The Maryland measures were introduced after Russia invaded Ukraine, a move that caused the global price of crude oil to spike, sending pump prices skyward. Lawmakers in each chamber advanced the bills on a voice vote, without dissent.
The tax holiday gained momentum when the Board of Revenue Estimates projected that Maryland’s budget surplus is expected to be about $7.5 billion over the next two years. As 2022 is an election year in Maryland, all 188 seats in the General Assembly are up this fall, and voters will decide who shall serve as governor, comptroller and attorney general starting next year.
Comptroller Peter V.R. Franchot (D), a member of the board and a candidate for governor, called for a three-month pause in the state’s gas tax. He praised state leaders for coming together “at lightning speed” in support of the 30-day plan.
Republicans in the Senate sought to amend the tax-holiday measure to eliminate the provision in Maryland law that causes the gas tax to increase automatically, by the rate of inflation, each year. They said the legislature should consider each bump in the fuel tax on an annual basis instead.
“We never should have put an automatic gas-tax increase that went in perpetuity,” said Sen. Justin Ready (R-Carroll). “No increase in what we take from taxpayers should happen automatically.”
Democrats opposed the amendment. Even before Russia’s invasion, Senate President Bill Ferguson (D-Baltimore City) said, Maryland was suffering a drop in transportation revenue because cars are more fuel efficient and because more motorists are purchasing alternative-fuel vehicles.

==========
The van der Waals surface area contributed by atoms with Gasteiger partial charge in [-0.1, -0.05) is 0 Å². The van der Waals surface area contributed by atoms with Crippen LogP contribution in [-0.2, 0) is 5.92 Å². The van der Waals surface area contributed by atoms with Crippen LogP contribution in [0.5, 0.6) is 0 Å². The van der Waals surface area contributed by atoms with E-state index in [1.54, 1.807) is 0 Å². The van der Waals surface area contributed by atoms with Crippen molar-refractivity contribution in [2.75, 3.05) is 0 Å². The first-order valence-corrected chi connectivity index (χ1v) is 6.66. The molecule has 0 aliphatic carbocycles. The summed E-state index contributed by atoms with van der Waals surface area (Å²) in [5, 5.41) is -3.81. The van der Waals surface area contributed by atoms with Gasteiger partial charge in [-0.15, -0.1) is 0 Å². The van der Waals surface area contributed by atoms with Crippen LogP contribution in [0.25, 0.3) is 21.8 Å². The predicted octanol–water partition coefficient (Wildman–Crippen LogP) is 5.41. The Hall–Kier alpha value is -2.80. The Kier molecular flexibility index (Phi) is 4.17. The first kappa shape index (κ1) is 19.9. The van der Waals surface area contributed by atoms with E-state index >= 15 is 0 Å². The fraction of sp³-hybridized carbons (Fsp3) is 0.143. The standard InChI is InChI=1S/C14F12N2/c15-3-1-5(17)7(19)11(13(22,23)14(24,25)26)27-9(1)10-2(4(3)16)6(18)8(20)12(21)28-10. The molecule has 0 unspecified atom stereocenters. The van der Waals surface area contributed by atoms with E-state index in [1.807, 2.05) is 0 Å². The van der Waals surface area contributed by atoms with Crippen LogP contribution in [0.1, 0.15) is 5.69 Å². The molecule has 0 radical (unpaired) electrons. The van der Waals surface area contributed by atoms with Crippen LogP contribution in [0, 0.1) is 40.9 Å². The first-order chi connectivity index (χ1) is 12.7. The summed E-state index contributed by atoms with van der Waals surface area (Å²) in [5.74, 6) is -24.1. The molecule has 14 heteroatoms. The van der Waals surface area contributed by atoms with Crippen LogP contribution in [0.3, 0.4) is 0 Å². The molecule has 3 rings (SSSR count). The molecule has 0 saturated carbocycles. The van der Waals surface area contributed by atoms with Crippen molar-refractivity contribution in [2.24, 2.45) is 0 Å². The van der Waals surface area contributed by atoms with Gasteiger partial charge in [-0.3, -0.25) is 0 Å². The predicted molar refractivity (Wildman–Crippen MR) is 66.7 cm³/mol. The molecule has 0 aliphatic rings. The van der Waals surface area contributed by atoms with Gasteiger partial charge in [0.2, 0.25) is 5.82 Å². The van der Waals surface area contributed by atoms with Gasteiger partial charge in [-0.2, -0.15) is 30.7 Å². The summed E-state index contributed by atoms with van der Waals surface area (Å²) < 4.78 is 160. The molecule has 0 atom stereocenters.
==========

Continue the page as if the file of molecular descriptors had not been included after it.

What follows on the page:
He and Budget and Tax Committee Chairman Guy Guzzone (D-Howard) pledged that the legislature will take a deep dive into the state’s reliance on the gas tax, which is currently the leading source of revenue for the transportation trust fund.
“We don’t know what that answer will be for our roads, for our bridges, for our highways, for our transit systems, for our port, for our airport,” Ferguson said. “This is what funds the infrastructure of our economy.”
The amendment failed on a party-line vote after a brief discussion.
Hogan told reporters on Tuesday that Maryland will be working to thwart price-gouging by gas station owners.
The 30-day tax holiday will cost the state approximately $94 million, according to legislative analysts. Because of lower tax revenues, the state’s Transportation Trust Fund will reduce grants to local governments by about $8 million, so the net impact will be around $86 million.
Bruce DePuyt is a reporter for Maryland Matters, a sibling site of the Pennsylvania Capital-Star, where this story first appeared.